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Scrapbooking is as much about preservation of your precious photos as it is about documenting your memories.
In order to understand how to keep your photos safe, you need to understand what to protect them from and why. Your photos are under assault from many everyday factors. Light, humidity, dust -- all these things can cause your precious photos to deteriorate . Modern scrapbooking is designed to preserve your photographs (and your memories) in as safe an environment as possible, in order to assure they will be able to be enjoyed for years to come.
Here are some of the factors that can damage your photos and some suggestions on how you can remove the threat or minimise the damage.
Acid is naturally found in paper, and over time it breaks down the fibre of the paper, causing it to become dry and brittle, eventually deteriorating into dust. The fact is that acid always migrates from an acidic material to a less acidic or neutral one. Protecting your photos begins with shielding them from acid naturally occurring in air, water or on your hands, as well as using acid free paper and plastic to store and display them in.
Paper made to the international standard ISO9706 is considered archival and permanent, and therefore called acid free.
Buffered paper has and alkaline substance (usually magnesium carbonate or calcium carbonate) added to it to prevent acid from migrating to the paper. It does not remove acid already in the paper. Acid free & buffered paper is best for your photos.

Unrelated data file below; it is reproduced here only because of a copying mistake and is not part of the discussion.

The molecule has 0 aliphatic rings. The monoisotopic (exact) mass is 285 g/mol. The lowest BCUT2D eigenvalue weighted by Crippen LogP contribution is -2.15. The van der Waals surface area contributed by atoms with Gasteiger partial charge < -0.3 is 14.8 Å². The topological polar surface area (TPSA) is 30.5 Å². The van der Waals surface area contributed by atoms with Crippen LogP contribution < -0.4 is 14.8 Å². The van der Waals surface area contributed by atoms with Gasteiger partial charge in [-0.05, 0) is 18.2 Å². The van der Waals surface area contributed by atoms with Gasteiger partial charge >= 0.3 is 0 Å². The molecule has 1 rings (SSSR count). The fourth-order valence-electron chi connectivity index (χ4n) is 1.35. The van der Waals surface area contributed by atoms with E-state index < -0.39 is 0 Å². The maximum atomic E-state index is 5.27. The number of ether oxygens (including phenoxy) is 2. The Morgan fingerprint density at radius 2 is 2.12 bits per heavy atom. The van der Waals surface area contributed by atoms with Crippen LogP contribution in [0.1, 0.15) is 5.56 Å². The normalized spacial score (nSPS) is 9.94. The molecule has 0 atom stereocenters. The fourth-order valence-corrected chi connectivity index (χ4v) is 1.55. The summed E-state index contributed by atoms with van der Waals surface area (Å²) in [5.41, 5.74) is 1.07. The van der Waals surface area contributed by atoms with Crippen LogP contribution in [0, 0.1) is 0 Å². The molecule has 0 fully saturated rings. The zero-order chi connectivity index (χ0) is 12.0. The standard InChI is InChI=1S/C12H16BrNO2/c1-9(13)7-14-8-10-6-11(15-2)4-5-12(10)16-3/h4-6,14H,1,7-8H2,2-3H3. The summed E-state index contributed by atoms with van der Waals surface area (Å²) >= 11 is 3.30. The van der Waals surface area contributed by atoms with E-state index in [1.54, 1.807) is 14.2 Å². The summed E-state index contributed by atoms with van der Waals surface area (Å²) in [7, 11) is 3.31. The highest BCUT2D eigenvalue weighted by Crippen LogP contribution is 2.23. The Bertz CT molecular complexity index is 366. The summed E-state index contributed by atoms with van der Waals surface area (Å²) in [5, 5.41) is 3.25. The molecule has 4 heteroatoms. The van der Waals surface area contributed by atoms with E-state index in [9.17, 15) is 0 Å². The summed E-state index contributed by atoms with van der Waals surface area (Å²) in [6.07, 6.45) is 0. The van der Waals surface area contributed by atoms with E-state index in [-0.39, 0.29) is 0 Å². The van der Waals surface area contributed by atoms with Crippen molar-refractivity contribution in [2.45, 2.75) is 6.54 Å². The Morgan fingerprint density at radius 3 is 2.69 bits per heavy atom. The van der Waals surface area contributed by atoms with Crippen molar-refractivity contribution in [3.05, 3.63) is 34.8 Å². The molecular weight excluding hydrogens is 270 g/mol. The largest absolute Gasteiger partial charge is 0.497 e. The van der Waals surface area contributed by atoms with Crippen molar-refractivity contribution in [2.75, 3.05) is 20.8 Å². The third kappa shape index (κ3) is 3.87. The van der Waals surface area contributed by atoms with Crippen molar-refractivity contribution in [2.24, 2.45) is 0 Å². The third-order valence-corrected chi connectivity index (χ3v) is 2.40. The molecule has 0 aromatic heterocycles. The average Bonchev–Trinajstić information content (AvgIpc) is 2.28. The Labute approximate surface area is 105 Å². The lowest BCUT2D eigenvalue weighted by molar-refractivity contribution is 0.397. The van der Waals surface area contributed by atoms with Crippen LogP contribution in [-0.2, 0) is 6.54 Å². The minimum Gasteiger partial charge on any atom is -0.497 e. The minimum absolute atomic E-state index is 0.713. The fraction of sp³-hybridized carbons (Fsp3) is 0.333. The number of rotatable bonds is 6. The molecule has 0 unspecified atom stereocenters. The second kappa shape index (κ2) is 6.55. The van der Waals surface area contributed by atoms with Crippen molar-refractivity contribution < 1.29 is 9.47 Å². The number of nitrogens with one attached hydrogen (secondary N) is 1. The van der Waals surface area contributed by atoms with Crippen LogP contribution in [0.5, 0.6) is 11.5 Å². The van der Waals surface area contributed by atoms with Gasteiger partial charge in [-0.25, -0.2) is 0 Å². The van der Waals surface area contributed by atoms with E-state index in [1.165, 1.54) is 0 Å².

Dust is an abrasive, and getting dust on your photos can scratch and damage them. Putting your photos in protectors or in acid free albums can shield them from dust damage.
Heat will cause paper to decay more quickly -- and this includes photo paper. Store your photos someplace moderate, not in an attic or a garage.
Something we all know about! Humidity levels above 70% can promote the growth of mould, which will damage your photos. But fluctuating humidity levels also damage the paper by causing it to expand and contact as it absorbs and then loses moisture. Be sure to protect your albums from humidity, in a moderate climate.
Light can also fade your photos. Photos are printed on light-sensitive paper, so ultraviolet (UV) light will speed up the chemical reactions fade them. Unfortunately, they cannot be made completely stable because of this. Store your albums closed, on a shelf, away from sunlight, Some albums come with protective sleeves, which will keep light out, as well as dust. Black and White photos are more stable and longer lasting, so it is advisable you try to take a roll of B&W film once a year.
Lignin is a substance found naturally occurring in the cells of plants -- including trees. Lignin in paper can react with light and heat to make the paper acidic, causing it to yellow and deteriorate. Again, ISO 9706 paper is lignin free.
There are a number of plastic materials, some which are safe for your photos and some which are NOT.
Polyester: polyethylene terephthalate. Commonly known by names like Mylar, it is transparent, strong and chemically stable. It is safe for your photos.
PVC: Polyvinyl Chloride. Common, but vinyl releases fumes that are harmful to your photographs and will age and yellow them prematurely. You can often detect PVC in plastic by the smell.
Believe it or not, the natural oil on your hands are actually highly acidic, and merely handling your photos can transfer this acid to them! The best and safest course of action is to keep your photos in acid free photo albums and once you create a layout for your scrapbook to encase it in an acid free page protector.